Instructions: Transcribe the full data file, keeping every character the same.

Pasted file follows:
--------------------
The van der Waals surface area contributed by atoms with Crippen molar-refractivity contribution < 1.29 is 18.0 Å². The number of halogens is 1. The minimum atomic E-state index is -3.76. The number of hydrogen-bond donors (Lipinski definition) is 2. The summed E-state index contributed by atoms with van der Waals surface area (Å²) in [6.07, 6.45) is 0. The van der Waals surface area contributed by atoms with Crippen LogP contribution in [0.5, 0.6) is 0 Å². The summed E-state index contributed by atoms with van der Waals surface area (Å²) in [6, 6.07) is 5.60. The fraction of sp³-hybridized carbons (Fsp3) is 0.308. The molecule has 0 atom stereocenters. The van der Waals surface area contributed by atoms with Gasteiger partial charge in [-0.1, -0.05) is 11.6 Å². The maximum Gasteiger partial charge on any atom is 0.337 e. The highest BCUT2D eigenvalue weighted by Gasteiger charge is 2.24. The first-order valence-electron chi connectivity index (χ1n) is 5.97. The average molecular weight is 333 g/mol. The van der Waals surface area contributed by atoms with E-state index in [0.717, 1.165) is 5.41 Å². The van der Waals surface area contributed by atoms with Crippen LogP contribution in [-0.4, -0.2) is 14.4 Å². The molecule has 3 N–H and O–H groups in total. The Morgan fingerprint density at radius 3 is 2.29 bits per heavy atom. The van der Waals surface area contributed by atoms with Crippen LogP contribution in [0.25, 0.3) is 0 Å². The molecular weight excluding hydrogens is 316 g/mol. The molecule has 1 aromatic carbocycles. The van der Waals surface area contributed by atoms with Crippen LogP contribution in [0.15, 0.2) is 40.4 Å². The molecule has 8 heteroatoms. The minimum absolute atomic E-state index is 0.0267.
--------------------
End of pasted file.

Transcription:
The van der Waals surface area contributed by atoms with Crippen molar-refractivity contribution < 1.29 is 18.0 Å². The number of halogens is 1. The minimum atomic E-state index is -3.76. The number of hydrogen-bond donors (Lipinski definition) is 2. The summed E-state index contributed by atoms with van der Waals surface area (Å²) in [6.07, 6.45) is 0. The van der Waals surface area contributed by atoms with Crippen LogP contribution in [0.5, 0.6) is 0 Å². The summed E-state index contributed by atoms with van der Waals surface area (Å²) in [6, 6.07) is 5.60. The fraction of sp³-hybridized carbons (Fsp3) is 0.308. The molecule has 0 atom stereocenters. The van der Waals surface area contributed by atoms with Gasteiger partial charge in [-0.1, -0.05) is 11.6 Å². The maximum Gasteiger partial charge on any atom is 0.337 e. The highest BCUT2D eigenvalue weighted by Gasteiger charge is 2.24. The first-order valence-electron chi connectivity index (χ1n) is 5.97. The average molecular weight is 333 g/mol. The van der Waals surface area contributed by atoms with E-state index in [0.717, 1.165) is 5.41 Å². The van der Waals surface area contributed by atoms with Crippen LogP contribution in [-0.4, -0.2) is 14.4 Å². The molecule has 3 N–H and O–H groups in total. The Morgan fingerprint density at radius 3 is 2.29 bits per heavy atom. The van der Waals surface area contributed by atoms with Crippen LogP contribution in [0.25, 0.3) is 0 Å². The molecular weight excluding hydrogens is 316 g/mol. The molecule has 1 aromatic carbocycles. The van der Waals surface area contributed by atoms with Crippen LogP contribution in [0.15, 0.2) is 40.4 Å². The molecule has 8 heteroatoms. The minimum absolute atomic E-state index is 0.0267.